Both of those meals tend to leave me with left overs, so what better meal to turn the remainder chicken into than soup!

An easy option for soup using the leftovers: Cook diced celery and carrot slowly till soft, add vegetable or chicken stock, add a large spoon of the pulled chicken – beans and sauce included – and possibly some more tinned tomatoes, simmer it gently, eat it lovingly.

 

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Don’t be daunted here, you prepare pulled chicken in much the same way as you prepare pulled pork, pulled beef, and pulled lamb. The simple method of using two forks to gently pull apart the tender meat is effortless when the meat has been cooked long and slow.

Here, whole chicken thigh fillets are braised in a Mexican flavoured sauce of tomatoes, spices, and chipotle chilli, and finished with grated chocolate, in much the same way as Mexican mole would be (but far easier). The chicken is then ‘pulled’ before going back in the sauce.

Although the amount of  chocolate used is small it must be of a high cocoa content – the sweet stuff won’t do. I use chocolate made with 70% cocoa beans. The sauce takes on a richer taste with a subtle earthiness that matches gracefully with the black beans.

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Mexican pulled chicken with black beans and chipotle 

Ingredients 

700g free range chicken thigh fillet 

2 medium brown onions, sliced thinly

2 cloves garlic, chopped

1 tsp dried oregano

2 tsp ground cumin

1/2 tsp ground cinnamon

3/4 cup chicken stock

2 chipotle chillies in adobo sauce, chopped – see note

400g can whole peeled tomatoes

2 tbsp grated 70% cocoa chocolate

1/2 tbsp brown sugar

400g can black beans, drained and rinsed

Olive oil

To serve

Steamed rice ( black, brown or white)

Mashed avocado

sour cream

chopped coriander 

Season the chicken with salt and pepper. Heat 1tbsp of olive oil in a heavy based pan with tight fitting lid, seal the chicken till lightly coloured on all sides.  Remove chicken and set aside.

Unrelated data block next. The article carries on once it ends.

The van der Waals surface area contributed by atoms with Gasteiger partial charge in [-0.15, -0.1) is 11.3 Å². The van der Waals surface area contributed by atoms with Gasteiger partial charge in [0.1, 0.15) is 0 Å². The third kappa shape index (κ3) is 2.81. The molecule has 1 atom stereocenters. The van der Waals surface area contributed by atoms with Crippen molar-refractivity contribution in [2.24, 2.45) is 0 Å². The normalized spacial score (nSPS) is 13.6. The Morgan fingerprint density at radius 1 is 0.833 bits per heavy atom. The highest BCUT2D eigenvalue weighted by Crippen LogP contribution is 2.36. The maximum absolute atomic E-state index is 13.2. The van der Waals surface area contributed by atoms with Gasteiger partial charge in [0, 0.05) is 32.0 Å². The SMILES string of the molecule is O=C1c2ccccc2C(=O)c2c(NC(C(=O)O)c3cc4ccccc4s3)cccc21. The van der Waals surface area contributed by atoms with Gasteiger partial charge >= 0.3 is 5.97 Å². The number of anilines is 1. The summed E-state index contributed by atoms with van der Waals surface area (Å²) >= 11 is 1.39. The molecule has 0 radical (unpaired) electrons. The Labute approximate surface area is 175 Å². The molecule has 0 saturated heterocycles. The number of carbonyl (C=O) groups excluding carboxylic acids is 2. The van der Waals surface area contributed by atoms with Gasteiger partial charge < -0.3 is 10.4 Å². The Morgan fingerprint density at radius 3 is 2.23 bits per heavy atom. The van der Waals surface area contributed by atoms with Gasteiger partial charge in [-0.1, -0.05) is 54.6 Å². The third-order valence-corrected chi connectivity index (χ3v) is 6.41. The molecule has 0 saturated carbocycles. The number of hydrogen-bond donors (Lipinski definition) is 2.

Using the same pan (no need to wash it) heat another tbsp oil and cook the onions and garlic gently for 3 minutes. Add the oregano, cumin and cinnamon and stir till fragrant.

Place the chicken back in the pan, add the stock and chipotle chillies, and squeeze the tomatoes to break apart before adding to the sauce. Bring to the boil, cover with a lid, turn the heat to low and simmer gently for 45 minutes.

Remove the chicken and place in a flat tray. Using two forks pull the chicken into thin strips. Set aside.

Meanwhile, place the sauce back on the heat, add the chocolate, sugar and black beans and simmer for 15 minutes.

Place the pulled chicken back in the sauce, check the seasoning and serve with rice, avocado, chopped coriander and sour cream.

Note: Chipotle chillies in adobo sauce can be found in most green grocers, some Asian stores, delicatessens, or even order them on line. Once opened, store them in a air tight container in the fridge and use within three weeks. or try them in this great relish .

 

 

 

Turmeric Potato Salad With Red Quinoa And Yoghurt

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This is far from the conventional mayonnaise based potato salad that most people have in their repertoire. This little beauty uses fresh turmeric added to the potatoes before boiling so the colour leaches out and stains the potatoes a vibrant yellow.

It’s flavoured with coriander seeds, cumin seeds and nigella seeds, which are all roasted off in a pan first to best release their flavour.

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Each time I make this salad my head starts to nod of it’s own accord. I cheer the brilliance of turmerics soft gentle flavour and what roasted spices can do here, and that just right flavour that slow cooked onions adds to this dish.